Recently, phytoliths of garlic mustard seed (Alliaria petiolata) were found in carbonized food deposits on prehistoric pottery from the western Baltic dating from 6,1 k.a to 5,7 k.a cal BP (Ertebölle Complex). This archaeological evidence suggests a much greater antiquity to the spicing of foods than previously thought within a hunter-gatherer context (http://www.aggsbach.de/2011/07/papaver-somniferum-during-the-european-neolithic/).
Garlic mustard or Hedge garlic (Alliaria petiolata) is a inconspicuous plant, found in large tuffs in light deciduous forest, which belongs to the Brassicaceae family. It is native to Europe, western and central Asia, and northwestern Africa. The leaves, flowers and fruit are edible as food for humans. They have a mild flavor of both garlic and mustard. The green seed-pods of A. petiolata are fried, the crushed seed is a condiment, and the garlic-scented leaves are added to savory dishes. Garlic mustard produces a variety of secondary compounds including flavonoids, defense proteins, glycosides, glucosinolates, particularly Sinigrin, a breakdown product allyl isothiocyanate (AITC) that reduce its palatability to herbivores. The total glucosinolate content may differ signiﬁcantly among populations and over continents. Sinigrin is not only the main compound for the characteristic aroma of Garlic mustard, but also of black mustard and Japanese horseradish, which are better known in the modern kitchen.
Electrophysiological records in both peripheral and central nervous system show that primate sensory taste system is basically organized around two major clusters of fibers and their cortical projections. Co-variation between the neural responses to various compounds was observed for sugars, on the one hand, and for tannins and alkaloids on the other hand. The human taste perception system is not basically different from that of the other primates, with this dichotomy allowing discrimination of noxious vs beneficent substances as a result of evolution. A growing body of evidence shows that animals such as insects, birds and primates use plant parts with secondary compounds to improve their comfort or their health. The concept of self-medication now generally accepted in primates but also in other vertebrates was first proposed by D.H Janzen (1978), an ecologist at the University of Pennsylvania. Taste perception may be a major clue for such a specific choice. Bitterness is suggested to represent a reliable signal of toxicity for animals and humans. A number of secondary compounds are bitter tasting (Saponins, Alkaloids and some Sesquiterpenoids, Terpenoids and Steroid Glycosides) and many of these substances possess important pharmacological activity(http://www.aggsbach.de/2012/08/molecular-archaeology/).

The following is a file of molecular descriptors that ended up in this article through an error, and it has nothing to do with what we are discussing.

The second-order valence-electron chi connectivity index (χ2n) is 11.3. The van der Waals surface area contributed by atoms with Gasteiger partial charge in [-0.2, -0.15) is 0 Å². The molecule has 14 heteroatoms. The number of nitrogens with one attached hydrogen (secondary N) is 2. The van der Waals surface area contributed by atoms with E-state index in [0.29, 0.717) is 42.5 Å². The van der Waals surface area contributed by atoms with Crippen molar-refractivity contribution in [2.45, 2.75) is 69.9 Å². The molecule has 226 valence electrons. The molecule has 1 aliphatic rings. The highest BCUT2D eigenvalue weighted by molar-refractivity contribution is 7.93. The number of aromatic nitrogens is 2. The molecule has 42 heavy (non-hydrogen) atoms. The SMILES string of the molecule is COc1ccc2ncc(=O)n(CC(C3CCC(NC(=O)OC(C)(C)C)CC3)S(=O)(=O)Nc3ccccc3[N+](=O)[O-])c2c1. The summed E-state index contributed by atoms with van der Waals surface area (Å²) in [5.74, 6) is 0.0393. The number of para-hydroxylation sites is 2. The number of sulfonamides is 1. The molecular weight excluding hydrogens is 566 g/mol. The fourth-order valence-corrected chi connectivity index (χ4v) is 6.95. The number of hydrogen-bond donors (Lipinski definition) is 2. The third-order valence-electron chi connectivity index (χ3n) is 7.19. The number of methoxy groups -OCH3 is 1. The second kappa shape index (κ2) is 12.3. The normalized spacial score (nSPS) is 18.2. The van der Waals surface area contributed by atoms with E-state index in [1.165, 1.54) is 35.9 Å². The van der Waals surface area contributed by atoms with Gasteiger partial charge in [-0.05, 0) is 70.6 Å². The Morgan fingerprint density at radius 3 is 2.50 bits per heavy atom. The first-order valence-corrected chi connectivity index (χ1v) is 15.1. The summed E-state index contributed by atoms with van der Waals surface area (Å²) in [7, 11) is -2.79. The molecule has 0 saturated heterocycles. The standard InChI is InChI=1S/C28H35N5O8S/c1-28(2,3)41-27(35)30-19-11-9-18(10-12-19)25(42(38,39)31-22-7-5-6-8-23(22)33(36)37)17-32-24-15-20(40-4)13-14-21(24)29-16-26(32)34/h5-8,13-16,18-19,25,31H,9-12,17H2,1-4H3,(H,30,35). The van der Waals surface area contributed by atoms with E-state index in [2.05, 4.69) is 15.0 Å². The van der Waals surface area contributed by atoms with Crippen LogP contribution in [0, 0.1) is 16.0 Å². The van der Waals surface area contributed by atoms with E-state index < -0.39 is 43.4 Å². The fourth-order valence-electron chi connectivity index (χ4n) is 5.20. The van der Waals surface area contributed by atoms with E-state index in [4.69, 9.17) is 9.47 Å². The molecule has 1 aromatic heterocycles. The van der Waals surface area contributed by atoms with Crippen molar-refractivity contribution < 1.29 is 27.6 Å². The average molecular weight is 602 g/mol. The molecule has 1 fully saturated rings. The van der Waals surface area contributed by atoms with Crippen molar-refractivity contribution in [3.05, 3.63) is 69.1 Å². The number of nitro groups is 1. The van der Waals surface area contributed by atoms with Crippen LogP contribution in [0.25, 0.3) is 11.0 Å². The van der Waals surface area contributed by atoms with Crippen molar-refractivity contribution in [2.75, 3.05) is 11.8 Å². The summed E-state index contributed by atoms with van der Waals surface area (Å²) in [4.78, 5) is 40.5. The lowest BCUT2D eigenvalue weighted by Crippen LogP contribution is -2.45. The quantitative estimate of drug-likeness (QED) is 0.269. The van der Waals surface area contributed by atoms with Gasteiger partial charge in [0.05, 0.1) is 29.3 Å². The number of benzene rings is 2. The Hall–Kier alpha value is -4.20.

A number of flavors involve a burning or tingling which is picked up by mechanoreceptors in the mouth rather than by the chemoreceptors of physiological taste. Evolution has taught us, that this sensations come with the intake of pharmacological substances, significant for our health. Sinigrin, for example, has strong antimicrobial effects, prevents postprandial hypertriglyceridemia and is an inhibitor of several cyclooxygenases (anti-inflammatory) and of tumor cell proliferation. If such effects are really of significance in the long term in human health remains to be proven.
Anyhow, from an evolutionary point of view, “Acceptance of food depends not only on taste, but also on olfactory, tactile and visual signals, as well as memories of previous, similar experiences and social expectations. Food palatability and hedonic value therefore play central roles in nutrient intake. As a result, ancestral humans who liked spicy food—and therefore gained from its health benefits—might well have had longer, healthier lives and more offspring” (Nilius & Giovanni 2011)